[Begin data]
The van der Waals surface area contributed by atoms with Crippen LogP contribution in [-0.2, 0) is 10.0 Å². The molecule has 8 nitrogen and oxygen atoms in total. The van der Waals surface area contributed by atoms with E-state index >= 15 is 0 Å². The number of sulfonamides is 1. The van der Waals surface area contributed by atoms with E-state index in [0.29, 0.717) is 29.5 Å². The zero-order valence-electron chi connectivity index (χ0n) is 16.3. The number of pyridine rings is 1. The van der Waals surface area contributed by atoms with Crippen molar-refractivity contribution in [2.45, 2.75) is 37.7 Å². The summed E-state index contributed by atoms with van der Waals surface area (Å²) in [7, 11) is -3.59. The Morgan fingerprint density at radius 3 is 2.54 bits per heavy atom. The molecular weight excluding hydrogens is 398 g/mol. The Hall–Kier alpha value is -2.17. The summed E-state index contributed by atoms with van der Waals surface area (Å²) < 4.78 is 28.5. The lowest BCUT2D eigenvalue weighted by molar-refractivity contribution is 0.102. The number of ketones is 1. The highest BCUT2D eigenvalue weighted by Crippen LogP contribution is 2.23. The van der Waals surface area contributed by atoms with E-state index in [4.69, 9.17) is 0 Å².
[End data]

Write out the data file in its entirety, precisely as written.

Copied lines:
The van der Waals surface area contributed by atoms with Crippen LogP contribution in [-0.2, 0) is 10.0 Å². The molecule has 8 nitrogen and oxygen atoms in total. The van der Waals surface area contributed by atoms with E-state index >= 15 is 0 Å². The number of sulfonamides is 1. The van der Waals surface area contributed by atoms with E-state index in [0.29, 0.717) is 29.5 Å². The zero-order valence-electron chi connectivity index (χ0n) is 16.3. The number of pyridine rings is 1. The van der Waals surface area contributed by atoms with Crippen molar-refractivity contribution in [2.45, 2.75) is 37.7 Å². The summed E-state index contributed by atoms with van der Waals surface area (Å²) in [7, 11) is -3.59. The Morgan fingerprint density at radius 3 is 2.54 bits per heavy atom. The molecular weight excluding hydrogens is 398 g/mol. The Hall–Kier alpha value is -2.17. The summed E-state index contributed by atoms with van der Waals surface area (Å²) < 4.78 is 28.5. The lowest BCUT2D eigenvalue weighted by molar-refractivity contribution is 0.102. The number of ketones is 1. The highest BCUT2D eigenvalue weighted by Crippen LogP contribution is 2.23. The van der Waals surface area contributed by atoms with E-state index in [4.69, 9.17) is 0 Å².